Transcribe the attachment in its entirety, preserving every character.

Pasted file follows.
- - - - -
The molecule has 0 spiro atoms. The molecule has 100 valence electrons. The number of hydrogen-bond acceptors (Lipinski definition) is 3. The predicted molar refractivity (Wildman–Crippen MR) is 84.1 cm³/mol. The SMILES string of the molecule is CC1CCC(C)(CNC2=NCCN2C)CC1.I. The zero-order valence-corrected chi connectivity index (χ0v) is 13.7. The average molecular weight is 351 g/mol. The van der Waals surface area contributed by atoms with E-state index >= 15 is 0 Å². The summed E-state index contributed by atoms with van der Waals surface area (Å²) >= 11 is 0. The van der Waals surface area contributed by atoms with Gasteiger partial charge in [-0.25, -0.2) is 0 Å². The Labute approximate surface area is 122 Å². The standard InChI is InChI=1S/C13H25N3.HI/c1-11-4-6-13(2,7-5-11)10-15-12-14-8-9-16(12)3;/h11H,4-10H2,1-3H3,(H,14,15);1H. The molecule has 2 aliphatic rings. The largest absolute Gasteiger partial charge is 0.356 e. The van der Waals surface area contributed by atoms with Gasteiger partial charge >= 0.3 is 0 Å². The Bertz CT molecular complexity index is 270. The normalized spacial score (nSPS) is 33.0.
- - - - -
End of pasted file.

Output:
The molecule has 0 spiro atoms. The molecule has 100 valence electrons. The number of hydrogen-bond acceptors (Lipinski definition) is 3. The predicted molar refractivity (Wildman–Crippen MR) is 84.1 cm³/mol. The SMILES string of the molecule is CC1CCC(C)(CNC2=NCCN2C)CC1.I. The zero-order valence-corrected chi connectivity index (χ0v) is 13.7. The average molecular weight is 351 g/mol. The van der Waals surface area contributed by atoms with E-state index >= 15 is 0 Å². The summed E-state index contributed by atoms with van der Waals surface area (Å²) >= 11 is 0. The van der Waals surface area contributed by atoms with Gasteiger partial charge in [-0.25, -0.2) is 0 Å². The Labute approximate surface area is 122 Å². The standard InChI is InChI=1S/C13H25N3.HI/c1-11-4-6-13(2,7-5-11)10-15-12-14-8-9-16(12)3;/h11H,4-10H2,1-3H3,(H,14,15);1H. The molecule has 2 aliphatic rings. The largest absolute Gasteiger partial charge is 0.356 e. The van der Waals surface area contributed by atoms with Gasteiger partial charge >= 0.3 is 0 Å². The Bertz CT molecular complexity index is 270. The normalized spacial score (nSPS) is 33.0.